It "reflects her advisers' belief that they can persuade many undecided voters to embrace her at the last minute by finally drawing sharply worded, attention-grabbing contrasts with Mr. Obama," they write.
But "they said she would try to avoid making harsh personal attacks on Mr. Obama, particularly since Mrs. Clinton drew widespread attention and praise at the debate last week for saying she was 'honored' to be on the same stage with him."
Clinton needs to make this a choice, not a referendum. As targets go, there's NAFTA, 527s, pilfered words, the experience gap, the untested-media-darling thing, and (big maybe here) nefarious insinuations, as epitomized by what was either a clumsy attempt to get a photo of Obama in African garb into circulation or a clever attempt to make Clinton look desperate.
(That last dust-up -- we trust -- settles on the second day, its motives and message shrouded to all but Mr. Drudge.)
But darkness is beginning to settle on the campaign -- and not in the way Clinton wants. This remains a "change" election where she is the status quo. What if Obama has grown in stature because of his relative lack of experience -- his freshness -- not in spite of it?
Winning is making Obama look like a winner (novel concept). The numbers back it up: It's Obama 54, Clinton 38 in the latest New York Times/CBS national poll; three weeks ago, they were tied at 41.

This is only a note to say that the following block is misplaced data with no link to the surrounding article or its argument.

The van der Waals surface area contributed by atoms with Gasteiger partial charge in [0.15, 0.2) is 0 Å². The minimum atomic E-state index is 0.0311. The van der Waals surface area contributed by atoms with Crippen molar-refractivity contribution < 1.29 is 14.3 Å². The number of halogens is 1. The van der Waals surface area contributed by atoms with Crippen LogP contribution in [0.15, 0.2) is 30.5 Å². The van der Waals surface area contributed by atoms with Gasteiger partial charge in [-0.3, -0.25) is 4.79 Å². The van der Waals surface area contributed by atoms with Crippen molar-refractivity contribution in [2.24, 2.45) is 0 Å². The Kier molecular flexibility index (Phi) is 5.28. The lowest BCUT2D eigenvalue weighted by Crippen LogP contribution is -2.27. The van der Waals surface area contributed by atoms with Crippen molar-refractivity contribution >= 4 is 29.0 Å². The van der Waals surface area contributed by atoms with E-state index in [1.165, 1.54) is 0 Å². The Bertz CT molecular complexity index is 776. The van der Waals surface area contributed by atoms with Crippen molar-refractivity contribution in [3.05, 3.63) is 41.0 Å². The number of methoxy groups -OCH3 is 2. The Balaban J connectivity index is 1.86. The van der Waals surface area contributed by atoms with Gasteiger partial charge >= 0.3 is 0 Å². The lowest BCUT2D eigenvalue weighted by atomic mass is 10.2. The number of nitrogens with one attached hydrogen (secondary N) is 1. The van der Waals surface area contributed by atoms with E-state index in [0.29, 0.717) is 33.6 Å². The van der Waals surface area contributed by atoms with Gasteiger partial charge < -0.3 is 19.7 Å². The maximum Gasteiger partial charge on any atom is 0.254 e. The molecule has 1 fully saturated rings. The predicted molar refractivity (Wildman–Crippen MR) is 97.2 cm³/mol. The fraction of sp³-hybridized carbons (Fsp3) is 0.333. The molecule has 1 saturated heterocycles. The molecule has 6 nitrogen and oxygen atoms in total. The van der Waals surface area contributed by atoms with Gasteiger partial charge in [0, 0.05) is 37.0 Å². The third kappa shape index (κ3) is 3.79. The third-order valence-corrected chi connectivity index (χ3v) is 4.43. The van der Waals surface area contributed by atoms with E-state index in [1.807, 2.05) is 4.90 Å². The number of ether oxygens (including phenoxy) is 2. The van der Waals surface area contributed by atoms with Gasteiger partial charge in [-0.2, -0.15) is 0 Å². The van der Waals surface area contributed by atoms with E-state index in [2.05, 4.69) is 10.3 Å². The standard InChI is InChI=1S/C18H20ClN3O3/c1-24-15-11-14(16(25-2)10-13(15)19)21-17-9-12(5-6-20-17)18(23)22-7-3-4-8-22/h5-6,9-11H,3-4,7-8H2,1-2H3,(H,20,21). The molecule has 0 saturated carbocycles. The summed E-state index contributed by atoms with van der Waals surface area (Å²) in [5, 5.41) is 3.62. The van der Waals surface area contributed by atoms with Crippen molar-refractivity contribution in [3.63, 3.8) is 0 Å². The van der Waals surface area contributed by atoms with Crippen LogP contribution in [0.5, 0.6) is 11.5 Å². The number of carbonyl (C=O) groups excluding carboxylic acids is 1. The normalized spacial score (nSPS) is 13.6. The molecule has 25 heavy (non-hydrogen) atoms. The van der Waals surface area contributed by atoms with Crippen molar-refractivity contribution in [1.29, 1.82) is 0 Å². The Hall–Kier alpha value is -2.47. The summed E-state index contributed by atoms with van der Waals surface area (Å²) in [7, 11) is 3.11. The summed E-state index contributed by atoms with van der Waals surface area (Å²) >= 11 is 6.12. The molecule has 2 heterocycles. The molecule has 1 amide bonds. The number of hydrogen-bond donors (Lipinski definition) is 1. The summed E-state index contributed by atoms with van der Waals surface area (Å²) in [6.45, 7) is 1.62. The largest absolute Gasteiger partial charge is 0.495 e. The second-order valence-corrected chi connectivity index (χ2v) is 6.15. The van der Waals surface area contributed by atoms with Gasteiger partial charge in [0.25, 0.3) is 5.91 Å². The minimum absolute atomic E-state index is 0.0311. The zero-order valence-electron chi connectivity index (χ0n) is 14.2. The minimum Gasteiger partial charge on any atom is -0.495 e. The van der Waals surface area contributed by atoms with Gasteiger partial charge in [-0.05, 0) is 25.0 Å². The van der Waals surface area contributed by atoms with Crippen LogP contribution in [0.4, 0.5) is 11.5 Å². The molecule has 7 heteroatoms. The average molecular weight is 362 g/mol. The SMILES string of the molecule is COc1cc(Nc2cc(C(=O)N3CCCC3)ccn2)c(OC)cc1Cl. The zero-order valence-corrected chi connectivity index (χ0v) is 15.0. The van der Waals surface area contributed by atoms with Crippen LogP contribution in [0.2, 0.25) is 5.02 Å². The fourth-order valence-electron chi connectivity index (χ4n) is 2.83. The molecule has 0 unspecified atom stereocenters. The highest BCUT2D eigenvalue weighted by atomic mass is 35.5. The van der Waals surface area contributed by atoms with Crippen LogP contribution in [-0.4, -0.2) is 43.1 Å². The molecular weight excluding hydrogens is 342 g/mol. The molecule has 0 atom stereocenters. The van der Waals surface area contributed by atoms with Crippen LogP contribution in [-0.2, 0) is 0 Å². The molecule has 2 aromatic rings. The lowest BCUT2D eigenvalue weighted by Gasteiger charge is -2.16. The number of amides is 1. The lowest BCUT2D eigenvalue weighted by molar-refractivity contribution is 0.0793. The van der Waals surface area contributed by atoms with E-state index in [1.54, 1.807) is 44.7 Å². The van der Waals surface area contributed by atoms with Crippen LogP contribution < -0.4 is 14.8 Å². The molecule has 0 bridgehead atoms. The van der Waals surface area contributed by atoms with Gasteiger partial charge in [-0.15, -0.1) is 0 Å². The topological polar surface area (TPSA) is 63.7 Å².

"In the past two months, Senator Barack Obama has built a commanding coalition among Democratic voters, with especially strong support among men, and is now viewed by most Democrats as the candidate best able to beat Senator John McCain in the general election, according to the latest New York Times/CBS News Poll," per the Times' Robin Toner and Dalia Sussman.
"Mr. Obama has made substantial gains across most major demographic groups in the Democratic Party, including men and women, liberals and moderates, higher and lower income voters, and those with and without college degrees," they write. "But there are signs of vulnerability for Mr. Obama, of Illinois, in this national poll: While he has a strong edge among Democratic voters on his ability to unite and inspire the country, Senator Hillary Rodham Clinton of New York is still viewed by more Democrats as prepared for the job of president."